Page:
It appears from the foregoing that defendant was well aware that the appeal waivers meant the relinquishment of her right to raise issues upon a direct appeal, but was also misled to believe that they had broader effects. We have previously held that an overbroad appeal waiver would remain knowing, intelligent and voluntary, but that any nonwaivable rights would be "excluded from [its] scope" (People v Gruber, 108 A.D.3d 877, 878 [2013], lv denied 22 N.Y.3d 956');">22 N.Y.3d 956 [2013]; see People v Norton, 9 A.D.3d 741, 742 [2004]; People v Wagoner, 6 A.D.3d 985, 986 [2004]; People v Umber, 2 A.D.3d 1051, 1052 [2003], lv denied 2 N.Y.3d 747');">2 N.Y.3d 747 [2004]). The Court of Appeals has recently advised, however, that an appeal waiver is not "knowingly or voluntarily made in the face of erroneous advisements warning of absolute bars to the pursuit of all potential remedies, including those affording collateral relief on certain nonwaivable issues in both state and federal courts" (People v Thomas, ___ N.Y.3d ___, ___, 2019 NY Slip Op 08545, *7 [2019]). Accordingly, we are constrained to hold that defendant's appeal waivers are invalid given the confusion as to their impact.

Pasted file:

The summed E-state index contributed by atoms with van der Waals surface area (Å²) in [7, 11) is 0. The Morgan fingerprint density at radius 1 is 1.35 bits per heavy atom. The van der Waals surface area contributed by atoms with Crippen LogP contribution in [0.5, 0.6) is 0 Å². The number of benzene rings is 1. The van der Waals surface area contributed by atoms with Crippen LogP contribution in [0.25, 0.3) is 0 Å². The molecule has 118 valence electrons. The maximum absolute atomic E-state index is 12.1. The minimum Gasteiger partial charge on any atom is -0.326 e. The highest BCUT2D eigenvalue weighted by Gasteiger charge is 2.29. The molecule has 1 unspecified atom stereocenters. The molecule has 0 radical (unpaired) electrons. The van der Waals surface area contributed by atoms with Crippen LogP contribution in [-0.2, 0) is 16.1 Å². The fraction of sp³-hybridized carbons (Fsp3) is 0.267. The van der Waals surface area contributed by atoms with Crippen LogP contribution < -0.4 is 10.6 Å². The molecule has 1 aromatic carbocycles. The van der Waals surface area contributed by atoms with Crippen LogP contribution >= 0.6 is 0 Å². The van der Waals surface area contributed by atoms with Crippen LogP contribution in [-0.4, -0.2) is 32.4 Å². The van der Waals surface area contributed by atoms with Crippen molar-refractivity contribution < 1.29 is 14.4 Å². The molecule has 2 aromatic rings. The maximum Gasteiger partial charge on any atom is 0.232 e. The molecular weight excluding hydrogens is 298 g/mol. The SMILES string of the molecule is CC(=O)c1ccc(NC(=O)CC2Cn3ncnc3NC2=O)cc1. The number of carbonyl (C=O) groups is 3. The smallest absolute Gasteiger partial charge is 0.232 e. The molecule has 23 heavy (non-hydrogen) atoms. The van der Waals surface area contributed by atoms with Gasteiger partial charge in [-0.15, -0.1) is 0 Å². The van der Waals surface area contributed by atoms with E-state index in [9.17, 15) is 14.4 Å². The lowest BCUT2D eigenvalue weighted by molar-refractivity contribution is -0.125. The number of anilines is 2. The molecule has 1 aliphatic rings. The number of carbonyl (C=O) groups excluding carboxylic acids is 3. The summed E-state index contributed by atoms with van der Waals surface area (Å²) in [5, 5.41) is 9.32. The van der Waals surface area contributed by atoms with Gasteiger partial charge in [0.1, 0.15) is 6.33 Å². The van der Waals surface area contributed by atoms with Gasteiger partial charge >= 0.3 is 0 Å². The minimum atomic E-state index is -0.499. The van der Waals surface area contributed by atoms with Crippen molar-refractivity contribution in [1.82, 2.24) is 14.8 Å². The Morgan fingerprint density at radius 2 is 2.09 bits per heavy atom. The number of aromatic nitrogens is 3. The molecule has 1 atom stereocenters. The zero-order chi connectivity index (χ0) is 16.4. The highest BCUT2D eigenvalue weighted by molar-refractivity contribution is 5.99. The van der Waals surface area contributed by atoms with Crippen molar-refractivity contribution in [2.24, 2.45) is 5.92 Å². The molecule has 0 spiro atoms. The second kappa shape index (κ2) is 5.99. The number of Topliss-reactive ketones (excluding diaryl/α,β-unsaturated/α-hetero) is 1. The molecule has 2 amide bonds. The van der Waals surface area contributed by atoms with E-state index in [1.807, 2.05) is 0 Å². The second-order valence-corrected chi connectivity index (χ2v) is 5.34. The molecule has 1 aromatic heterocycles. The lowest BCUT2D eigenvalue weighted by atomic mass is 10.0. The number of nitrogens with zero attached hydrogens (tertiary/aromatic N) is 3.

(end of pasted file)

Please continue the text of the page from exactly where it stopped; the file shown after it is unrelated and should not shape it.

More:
Turning to the merits, we affirm. Defendant challenges the voluntariness of her pleas, but her apparent "failure to make a motion to withdraw [her] plea or vacate the judgment renders this issue unpreserved for review" (People v Lopez, 51 A.D.3d 1210, 1211 [2008]; see People v Borden, 91 A.D.3d 1124, 1126 [2012], lv denied 19 N.Y.3d 862');">19 N.Y.3d 862 [2012]). Were this issue properly before us, we would find that the record belies defendant's contention that the violent felony override issued by Supreme Court was a part of the plea agreement or a component of the agreed-upon sentence that induced her to enter the guilty pleas (see People v Bennett, 144 A.D.3d 697, 698 [2016]; People v Demick, 138 A.D.3d 1486, 1486 [2016], lv denied 27 N.Y.3d 1150');">27 N.Y.3d 1150 [2016]; cf. People v Ballato, 128 A.D.3d 846');">128 A.D.3d 846 [2015]). To the extent that defendant raises any issue with regard to the denial of her CPL 440.20 motion, we find that the motion was properly denied as the record fails to establish that the sentence "was unauthorized, illegally imposed or otherwise invalid as a matter of law" (CPL 440.20 [1]).

          Lynch, J.P., Clark, Mulvey and Reynolds ...